It’s so important to be kind to yourself, to recognize the need for help and don’t assume you can power through on your own.  If it all feels like too much, do a brain dump of all your symptoms and worries on paper and then work out the main barriers and challenges.  Break them down into manageable chunks and go from there.

SD Small steps, that’s the best way forward.  Thank you so much Kerry, it has been a joy speaking with you.

Find out more about Kerry’s work and connect with her at:

Instagram @kerrytaylormenopausecoach

Facebook Kerry Taylor Menopause Coach

Kerry Taylor, Menopause Coach
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Order your copy today!


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“Reading this book has helped me understand how my diet (and lifestyle) can support my body through perimenopause. And it’s written beautifully too.” – Amazon reviewer


Natural Nutrition for Managing Endometriosis

Natural Nutrition for Managing Endometriosis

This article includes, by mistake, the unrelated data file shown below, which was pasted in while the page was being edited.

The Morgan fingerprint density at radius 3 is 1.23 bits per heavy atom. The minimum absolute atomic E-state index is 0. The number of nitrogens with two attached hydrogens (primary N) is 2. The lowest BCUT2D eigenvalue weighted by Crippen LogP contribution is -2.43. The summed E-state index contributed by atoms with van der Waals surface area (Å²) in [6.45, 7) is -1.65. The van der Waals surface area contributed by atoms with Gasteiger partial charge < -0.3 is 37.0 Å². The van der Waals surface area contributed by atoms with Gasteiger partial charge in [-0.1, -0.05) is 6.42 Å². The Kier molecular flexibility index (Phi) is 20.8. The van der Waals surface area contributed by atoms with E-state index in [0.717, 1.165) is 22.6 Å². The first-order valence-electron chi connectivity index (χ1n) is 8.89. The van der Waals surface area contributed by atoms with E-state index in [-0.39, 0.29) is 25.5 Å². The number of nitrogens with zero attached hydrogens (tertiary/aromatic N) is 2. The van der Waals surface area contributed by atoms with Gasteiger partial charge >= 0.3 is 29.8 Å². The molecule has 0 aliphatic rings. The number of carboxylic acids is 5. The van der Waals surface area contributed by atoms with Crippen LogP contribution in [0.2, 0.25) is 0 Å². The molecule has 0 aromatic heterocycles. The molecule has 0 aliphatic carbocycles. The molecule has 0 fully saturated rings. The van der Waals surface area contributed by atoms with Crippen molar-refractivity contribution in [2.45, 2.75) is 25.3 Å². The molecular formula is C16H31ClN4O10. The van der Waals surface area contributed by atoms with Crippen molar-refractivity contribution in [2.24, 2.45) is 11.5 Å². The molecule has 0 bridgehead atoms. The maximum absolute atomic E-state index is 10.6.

Endometriosis - can good nutrition help?

As part of Endometriosis Awareness Month I’ve been sharing nutrition tips (see below) and a Facebook Live that focus on simple steps to support hormone balance.

Endometriosis affects over 1.5 million women and girls in the UK alone, and many women suffer for years before receiving a clear diagnosis.

The condition is caused by cells that normally live in the womb growing in other parts of the body.  They can grow on the bowel, the ovaries, even in lungs, eyes and the brain.

Because these cells are womb cells, they respond to the hormonal changes of a woman’s menstrual cycle.  They grow larger during the second half of the cycle and even bleed during menstruation.

These changes can cause a wide range of symptoms including painful heavy periods, pain during sex, bowel problems, depression, exhaustion, and infertility.

In the video I explore these tips in more depth and answer some common questions about periods and endometriosis.

If you’d like to know more feel free to comment below or hop over to the Facebook Group at and join in the conversations there!